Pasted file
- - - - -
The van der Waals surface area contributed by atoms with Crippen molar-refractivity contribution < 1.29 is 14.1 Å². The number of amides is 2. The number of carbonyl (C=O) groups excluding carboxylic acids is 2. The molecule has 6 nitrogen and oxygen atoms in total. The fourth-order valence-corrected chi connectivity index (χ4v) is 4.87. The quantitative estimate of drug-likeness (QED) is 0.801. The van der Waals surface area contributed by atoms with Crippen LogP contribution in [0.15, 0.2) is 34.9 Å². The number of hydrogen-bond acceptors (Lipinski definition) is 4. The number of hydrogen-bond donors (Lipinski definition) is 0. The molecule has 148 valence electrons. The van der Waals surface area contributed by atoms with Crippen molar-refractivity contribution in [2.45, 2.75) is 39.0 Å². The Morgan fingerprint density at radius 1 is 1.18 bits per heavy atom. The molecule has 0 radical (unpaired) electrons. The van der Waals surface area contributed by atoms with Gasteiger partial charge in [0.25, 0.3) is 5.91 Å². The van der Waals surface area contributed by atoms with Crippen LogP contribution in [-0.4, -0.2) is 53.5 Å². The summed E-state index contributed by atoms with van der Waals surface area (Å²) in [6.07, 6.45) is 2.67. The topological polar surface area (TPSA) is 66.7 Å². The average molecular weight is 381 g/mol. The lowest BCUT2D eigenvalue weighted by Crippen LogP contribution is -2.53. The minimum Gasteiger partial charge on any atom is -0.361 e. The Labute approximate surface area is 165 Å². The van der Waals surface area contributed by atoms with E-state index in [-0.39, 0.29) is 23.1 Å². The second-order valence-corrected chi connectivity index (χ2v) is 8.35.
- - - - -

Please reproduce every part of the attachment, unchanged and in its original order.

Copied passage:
The van der Waals surface area contributed by atoms with Crippen molar-refractivity contribution < 1.29 is 14.1 Å². The number of amides is 2. The number of carbonyl (C=O) groups excluding carboxylic acids is 2. The molecule has 6 nitrogen and oxygen atoms in total. The fourth-order valence-corrected chi connectivity index (χ4v) is 4.87. The quantitative estimate of drug-likeness (QED) is 0.801. The van der Waals surface area contributed by atoms with Crippen LogP contribution in [0.15, 0.2) is 34.9 Å². The number of hydrogen-bond acceptors (Lipinski definition) is 4. The number of hydrogen-bond donors (Lipinski definition) is 0. The molecule has 148 valence electrons. The van der Waals surface area contributed by atoms with Crippen molar-refractivity contribution in [2.45, 2.75) is 39.0 Å². The Morgan fingerprint density at radius 1 is 1.18 bits per heavy atom. The molecule has 0 radical (unpaired) electrons. The van der Waals surface area contributed by atoms with Gasteiger partial charge in [0.25, 0.3) is 5.91 Å². The van der Waals surface area contributed by atoms with Crippen LogP contribution in [-0.4, -0.2) is 53.5 Å². The summed E-state index contributed by atoms with van der Waals surface area (Å²) in [6.07, 6.45) is 2.67. The topological polar surface area (TPSA) is 66.7 Å². The average molecular weight is 381 g/mol. The lowest BCUT2D eigenvalue weighted by Crippen LogP contribution is -2.53. The minimum Gasteiger partial charge on any atom is -0.361 e. The Labute approximate surface area is 165 Å². The van der Waals surface area contributed by atoms with E-state index in [-0.39, 0.29) is 23.1 Å². The second-order valence-corrected chi connectivity index (χ2v) is 8.35.